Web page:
Black Chameleon: Memory, Womanhood, and Myth
Deborah D E E P Mouton (Author)
Henry Holt & Company
March 07, 2023
5.4 X 8.5 X 1.2 inches | 0.85 pounds
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About the Author
Deborah D.E.E.P. Mouton is an internationally-known, writer, director, performer, critic and the first Black Poet Laureate of Houston, Texas. She is the author of the 2019 poetry collection Newsworthy, which was a finalist for the The Writer's League of Texas Book Award and Honorable Mention in the Summerlee Book Prize. Her poems have garnered her a Pushcart nomination and have been translated into multiple languages. She has been a contributing writer for Glamour, Texas Monthly, Muzzle, and ESPN's Andscape. Her work ranges from writing stage plays and librettos for operas such as Marian's Song to storytelling through film. She currently resides in Houston, Texas.
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--New York Times Book Review "Black Chameleon: Memory, Womanhood, and Myth bends the definition memoir by combining stories of growing up a Black woman in America with elements of the fantastical . . . in order to create something missing for many African Americans."
--Houston Matters, NPR "This is a loving memoir, lyrically and uniquely written . . . An ode to Black womanhood, it explores the complexities, depths, pains, joys and brilliance of living your truth."
--Ms. Magazine "It is certainly a book to be reread and is a powerful, enlightening memoir by an exquisite wordsmith."
--Southern Review of Books "Black Chameleon is a memoir, but unlike any you've ever read before. Deborah D.E.E.P. Mouton reflects on her childhood in a lyrical form that makes it just as much a poem as a reflection on the Black woman's experience in America."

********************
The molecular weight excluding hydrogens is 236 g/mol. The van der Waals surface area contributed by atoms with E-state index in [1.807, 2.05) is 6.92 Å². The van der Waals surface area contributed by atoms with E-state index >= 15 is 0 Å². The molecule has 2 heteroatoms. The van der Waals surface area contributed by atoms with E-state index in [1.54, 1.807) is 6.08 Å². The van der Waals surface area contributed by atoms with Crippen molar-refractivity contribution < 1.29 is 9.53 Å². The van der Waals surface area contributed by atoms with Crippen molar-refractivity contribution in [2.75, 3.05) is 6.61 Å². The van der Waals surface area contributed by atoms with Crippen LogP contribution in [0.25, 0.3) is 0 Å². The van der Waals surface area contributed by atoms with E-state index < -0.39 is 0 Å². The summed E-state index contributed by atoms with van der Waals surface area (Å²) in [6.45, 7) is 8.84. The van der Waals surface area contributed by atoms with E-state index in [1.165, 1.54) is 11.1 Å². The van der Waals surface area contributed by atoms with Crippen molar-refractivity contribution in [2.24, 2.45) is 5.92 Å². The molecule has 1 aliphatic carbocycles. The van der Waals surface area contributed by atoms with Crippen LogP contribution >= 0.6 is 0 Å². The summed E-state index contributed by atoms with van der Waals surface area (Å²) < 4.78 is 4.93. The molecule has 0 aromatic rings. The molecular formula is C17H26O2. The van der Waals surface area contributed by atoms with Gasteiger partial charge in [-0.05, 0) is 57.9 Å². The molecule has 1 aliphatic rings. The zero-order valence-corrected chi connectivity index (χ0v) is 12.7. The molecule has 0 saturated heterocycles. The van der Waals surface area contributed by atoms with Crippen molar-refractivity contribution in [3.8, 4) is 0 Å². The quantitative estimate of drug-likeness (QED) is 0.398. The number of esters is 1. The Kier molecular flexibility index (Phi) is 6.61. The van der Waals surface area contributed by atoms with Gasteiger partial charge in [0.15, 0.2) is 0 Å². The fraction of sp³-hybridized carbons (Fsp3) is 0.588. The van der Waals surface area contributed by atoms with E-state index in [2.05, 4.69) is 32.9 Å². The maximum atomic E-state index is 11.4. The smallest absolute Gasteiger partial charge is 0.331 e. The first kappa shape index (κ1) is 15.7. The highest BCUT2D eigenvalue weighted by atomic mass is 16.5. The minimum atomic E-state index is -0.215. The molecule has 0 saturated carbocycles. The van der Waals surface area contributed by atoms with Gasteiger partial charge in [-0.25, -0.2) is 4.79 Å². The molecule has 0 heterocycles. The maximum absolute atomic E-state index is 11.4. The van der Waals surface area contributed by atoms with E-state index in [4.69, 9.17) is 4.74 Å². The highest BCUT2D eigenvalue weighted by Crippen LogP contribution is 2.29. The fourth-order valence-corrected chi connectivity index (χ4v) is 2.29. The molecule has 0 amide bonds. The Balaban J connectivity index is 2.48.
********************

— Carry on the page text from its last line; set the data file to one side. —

--Angela Johnson, The Root "Black Chameleon feels like a monumental shift in how we make books about memory & myth. The writing here is at once exquisite, and rigorous, while the ideas splinter beautifully into intersecting quadrants of black womanhood. This is a genre shifting book."
--Kiese Laymon, author of Heavy: An American Memoir "Black Chameleon catches the light and adapts to it, ever more gloriously showing us to ourselves. Mouton's mysticism and magic is the birthright and survival of all Black women while being uniquely her own. This book kept showing me new shades of freedom."
--Sonya Renee Taylor, author of the New York Times bestseller The Body is Not An Apology "Honest, wise, and graced with aching beauty, Black Chameleon redefines what a memoir can be. Mouton tells a new story of Black womanhood by braiding personal history with folklore. The end result is nothing less than literary alchemy."
--Zain E. Asher, CNN International Anchor and author of Where the Children Take Us "Black Chameleon is a generous portal of a book, which allows a reader access to a rich population, of not just people, and not just geographies, and not just the spiritual, but also, the book is populated with an ever-present consideration of mercy. Mercy for the self, and for others. I emerged from this book overwhelmed with gratitude."
--Hanif Abdurraqib, author of A Little Devil in America "Black Chameleon fuses legend and memory to create a startling work in the tradition of Audre Lorde's biomythography and Lynda Barry's 100 Demons. Mouton's determination to lead a life fulfilled by poetry, love, and Black female strength makes this a gripping read. Candid and illuminating."
--Carolyn Ferrell, author of Dear Miss Metropolitan "Her prose crackles as she fuses fables with stories to create a spirited portrait of Black American womanhood. . . . Throughout, Mouton honors and complicates her heritage while seeking to understand her place within it: '[Some] would tell you that this is why you must work twice as hard to get half as much. But I know that half is not the holy grail. Tell a half-full belly that it is satisfied and see how it grumbles. I did not come from the wombs of half-baked women.' The writing is unconventional and exquisite, and sure to enthrall readers of Jesmyn Ward."
--Publishers Weekly "The book is lyrical, tender, and generous, celebrating the beauty of the oppressed with wildly imaginative and artfully rendered prose. . . . This innovative mix of myth and nonfiction is a pleasure to read. A formally inventive celebration of Black womanhood."